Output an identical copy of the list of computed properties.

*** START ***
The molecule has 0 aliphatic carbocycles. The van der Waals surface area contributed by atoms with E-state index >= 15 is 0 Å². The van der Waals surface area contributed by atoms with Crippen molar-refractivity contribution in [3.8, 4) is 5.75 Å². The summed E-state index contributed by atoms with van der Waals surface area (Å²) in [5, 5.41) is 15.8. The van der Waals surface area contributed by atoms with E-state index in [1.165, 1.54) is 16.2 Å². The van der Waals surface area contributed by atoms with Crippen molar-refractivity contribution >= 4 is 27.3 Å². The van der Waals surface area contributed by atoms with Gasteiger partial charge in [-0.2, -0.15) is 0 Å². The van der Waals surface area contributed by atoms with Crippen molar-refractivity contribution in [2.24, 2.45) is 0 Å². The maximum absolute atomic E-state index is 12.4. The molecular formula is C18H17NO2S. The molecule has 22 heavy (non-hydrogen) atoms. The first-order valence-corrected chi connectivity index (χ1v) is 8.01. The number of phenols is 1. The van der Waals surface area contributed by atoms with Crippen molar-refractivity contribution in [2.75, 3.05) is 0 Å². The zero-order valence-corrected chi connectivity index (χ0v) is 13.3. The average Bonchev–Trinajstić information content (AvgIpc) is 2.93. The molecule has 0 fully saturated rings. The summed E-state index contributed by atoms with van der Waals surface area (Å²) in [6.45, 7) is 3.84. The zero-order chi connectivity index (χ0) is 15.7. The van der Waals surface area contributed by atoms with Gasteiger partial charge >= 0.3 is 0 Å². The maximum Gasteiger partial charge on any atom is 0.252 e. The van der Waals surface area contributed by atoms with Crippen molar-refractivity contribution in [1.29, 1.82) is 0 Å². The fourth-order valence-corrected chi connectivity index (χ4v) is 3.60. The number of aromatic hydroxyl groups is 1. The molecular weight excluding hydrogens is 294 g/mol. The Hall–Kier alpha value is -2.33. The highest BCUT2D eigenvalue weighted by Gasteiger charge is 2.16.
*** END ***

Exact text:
The molecule has 0 aliphatic carbocycles. The van der Waals surface area contributed by atoms with E-state index >= 15 is 0 Å². The van der Waals surface area contributed by atoms with Crippen molar-refractivity contribution in [3.8, 4) is 5.75 Å². The summed E-state index contributed by atoms with van der Waals surface area (Å²) in [5, 5.41) is 15.8. The van der Waals surface area contributed by atoms with E-state index in [1.165, 1.54) is 16.2 Å². The van der Waals surface area contributed by atoms with Crippen molar-refractivity contribution >= 4 is 27.3 Å². The van der Waals surface area contributed by atoms with Gasteiger partial charge in [-0.2, -0.15) is 0 Å². The van der Waals surface area contributed by atoms with Crippen molar-refractivity contribution in [2.24, 2.45) is 0 Å². The maximum absolute atomic E-state index is 12.4. The molecular formula is C18H17NO2S. The molecule has 22 heavy (non-hydrogen) atoms. The first-order valence-corrected chi connectivity index (χ1v) is 8.01. The number of phenols is 1. The van der Waals surface area contributed by atoms with Crippen molar-refractivity contribution in [2.75, 3.05) is 0 Å². The zero-order valence-corrected chi connectivity index (χ0v) is 13.3. The average Bonchev–Trinajstić information content (AvgIpc) is 2.93. The molecule has 0 fully saturated rings. The summed E-state index contributed by atoms with van der Waals surface area (Å²) in [6.45, 7) is 3.84. The zero-order chi connectivity index (χ0) is 15.7. The van der Waals surface area contributed by atoms with Gasteiger partial charge >= 0.3 is 0 Å². The maximum Gasteiger partial charge on any atom is 0.252 e. The van der Waals surface area contributed by atoms with Crippen molar-refractivity contribution in [1.29, 1.82) is 0 Å². The fourth-order valence-corrected chi connectivity index (χ4v) is 3.60. The number of aromatic hydroxyl groups is 1. The molecular weight excluding hydrogens is 294 g/mol. The Hall–Kier alpha value is -2.33. The highest BCUT2D eigenvalue weighted by Gasteiger charge is 2.16.